food delivery driver

Food Courier Insurance
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Is food delivery a good job to get into?

Like every job much depends upon your own capabilities and ambitions. An important thing to remember though, about the food delivery business, is that it is not only growing rapidly but going through enormous changes, and is likely to continue to do so in the future. The opportunities for ambitious people to make a lot of money are there!

What kind of jobs are available?

There are two types of jobs; full-time ones in which you could be a salaried employee and part-time ones in which you would be part of the gig economy; self-employed with few if any benefits but with the chance to work your own hours and earn decent money in your spare time. full-time jobs are few and far between and are concentrated in the big cities, although Just Eat in particular plan to create a lot more.

As a part-time rider/driver you would, in theory, be able to name your own working hours. To be realistic though, apart from a few locations, there is little work available during the day so most of it comes during the evenings. Most delivery staff make themselves available for work for 4 to 5 hour shifts in the late afternoon.

What sort of transport would I need?

A bicycle or e-bike is the most economical way of getting around but you would have to accept that you would not get many deliveries done during a shift, and subsequently not earn as much, by relying on pedal power alone. In addition you would be unlikely to get the more profitable longer distance deliveries, and there would be a greater risk of food arriving cold, which could leave you open to complaints and eventually losing your job.

A moped or scooter is a favourite amongst most delivery staff; they are reasonably nippy and able to get through heavy traffic much more easily than a car could. A disadvantage of course is that you would be open to the weather and so waterproof gear would be essential.

A car would not only give you a more comfortable way of travelling but it would also be a lot safer for you. An accident involving a dented wing on a car could be one that caused serious injuries to someone on two wheels; and your own personal safety is something you have to consider very seriously.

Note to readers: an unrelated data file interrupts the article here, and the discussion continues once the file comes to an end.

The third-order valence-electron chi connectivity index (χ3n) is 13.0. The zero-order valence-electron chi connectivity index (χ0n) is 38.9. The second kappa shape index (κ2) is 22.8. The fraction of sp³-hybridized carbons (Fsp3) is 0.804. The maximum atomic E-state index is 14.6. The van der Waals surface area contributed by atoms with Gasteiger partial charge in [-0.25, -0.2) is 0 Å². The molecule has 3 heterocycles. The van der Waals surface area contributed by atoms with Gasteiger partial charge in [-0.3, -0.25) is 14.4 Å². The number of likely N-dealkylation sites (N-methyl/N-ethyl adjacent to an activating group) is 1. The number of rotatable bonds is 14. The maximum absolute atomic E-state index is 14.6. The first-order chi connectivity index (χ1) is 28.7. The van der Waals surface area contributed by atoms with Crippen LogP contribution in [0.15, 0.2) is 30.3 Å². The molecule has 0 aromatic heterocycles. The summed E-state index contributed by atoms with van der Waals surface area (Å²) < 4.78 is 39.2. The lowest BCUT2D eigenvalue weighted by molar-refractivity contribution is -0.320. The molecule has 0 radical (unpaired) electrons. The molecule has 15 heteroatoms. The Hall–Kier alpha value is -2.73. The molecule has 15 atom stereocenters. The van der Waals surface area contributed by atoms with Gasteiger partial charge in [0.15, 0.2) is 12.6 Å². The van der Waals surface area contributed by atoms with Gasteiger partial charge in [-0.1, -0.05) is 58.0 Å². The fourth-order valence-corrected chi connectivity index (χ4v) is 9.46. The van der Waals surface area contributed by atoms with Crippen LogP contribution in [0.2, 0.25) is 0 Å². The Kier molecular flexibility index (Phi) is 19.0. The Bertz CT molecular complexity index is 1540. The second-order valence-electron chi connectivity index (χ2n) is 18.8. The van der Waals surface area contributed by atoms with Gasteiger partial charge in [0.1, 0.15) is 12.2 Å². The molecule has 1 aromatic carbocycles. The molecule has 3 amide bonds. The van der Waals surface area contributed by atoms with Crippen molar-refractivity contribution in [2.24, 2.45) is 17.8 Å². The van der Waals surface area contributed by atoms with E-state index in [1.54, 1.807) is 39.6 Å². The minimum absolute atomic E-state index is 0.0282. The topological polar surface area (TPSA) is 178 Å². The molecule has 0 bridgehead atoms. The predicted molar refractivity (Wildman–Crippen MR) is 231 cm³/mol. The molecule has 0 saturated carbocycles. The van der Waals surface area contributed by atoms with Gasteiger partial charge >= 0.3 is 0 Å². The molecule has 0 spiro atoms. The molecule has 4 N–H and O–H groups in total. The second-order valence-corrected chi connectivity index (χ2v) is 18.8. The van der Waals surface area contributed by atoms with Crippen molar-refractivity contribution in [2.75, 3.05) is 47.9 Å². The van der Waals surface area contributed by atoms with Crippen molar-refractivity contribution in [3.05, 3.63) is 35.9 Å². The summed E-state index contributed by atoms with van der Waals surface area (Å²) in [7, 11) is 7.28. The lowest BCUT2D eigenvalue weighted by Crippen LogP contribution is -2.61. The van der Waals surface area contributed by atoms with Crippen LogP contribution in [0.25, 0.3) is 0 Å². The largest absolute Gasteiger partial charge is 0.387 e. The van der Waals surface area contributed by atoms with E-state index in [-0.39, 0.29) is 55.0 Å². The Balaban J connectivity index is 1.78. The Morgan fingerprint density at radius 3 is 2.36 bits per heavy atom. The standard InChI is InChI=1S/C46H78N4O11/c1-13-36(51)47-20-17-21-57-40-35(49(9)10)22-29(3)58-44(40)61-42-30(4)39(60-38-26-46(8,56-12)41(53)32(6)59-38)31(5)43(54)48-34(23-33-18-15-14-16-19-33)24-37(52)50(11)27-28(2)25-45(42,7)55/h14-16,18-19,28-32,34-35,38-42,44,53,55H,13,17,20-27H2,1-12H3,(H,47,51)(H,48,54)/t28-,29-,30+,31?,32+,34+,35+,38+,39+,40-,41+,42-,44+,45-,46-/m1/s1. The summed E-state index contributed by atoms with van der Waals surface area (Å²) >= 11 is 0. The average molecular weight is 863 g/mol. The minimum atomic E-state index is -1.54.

In a busy inner-city area a car could very easily get stuck in traffic jams which could be much more easily negotiated by someone on two wheels. However if you lived in an area with light traffic you may appreciate the fact that you could carry more goods, travel further, and keep food hot for longer, whilst listening to your favourite music on the radio.

So; The choice of the best means of transport would come down to your budget, where you would be working, and your own priorities.

What sort of equipment would I need?

No matter what type of transport you choose you would need at least one waterproof, well insulated bag. If you're doing multiple deliveries you may need to have more than one bag, particularly if you are making deliveries for customers who require halal food, which must be kept separate from non-halal.

If you have two wheeled transport you will need a decent crash helmet, waterproof trousers and jacket, reflective strips, a smart phone and a phone mount.

How much would I earn?

This could vary enormously depending mainly upon how much effort you were to put in, which area you worked in, how much competition there was from other delivery drivers for the available work, and which type of order made up the majority of your deliveries. This is important since bigger outlets such as chains like McDonald's may get very busy, meaning that you have to wait for orders to be prepared for you, which can cut into your hourly earnings.

If you look on the various employee websites and read postings by food delivery drivers you will see claims of anywhere between £8 and £30 an hour, but these can vary enormously. It appears that the people who earn the most are those who are prepared to bend the rules and deliver food for more than one operator; this can increase earnings in the short term but could mean dismissal if caught out!

To sum up:

Delivering food could make a great second job, or part time one. If you could get a full time salaried job then so much the better. For unemployed people though there would be a huge extra benefit that isn't generally appreciated.

if you are applying for a job the prospective employer will want to know what work you have done previously. Now who would you employ: someone who was content to sit at home relying on state benefits; or someone who literally 'got on a bike'? I think the answer is obvious.

There is also another advantage. The fast food market is growing rapidly and it's good to get into an industry right at the start. There will soon be more opportunities not only in food preparation and delivery but also working on the high technology systems and marketing that make the whole thing tick. There are huge changes ahead and the future innovator may well be you.

First you'll need insurance though! Click on the link now and compare quotes.

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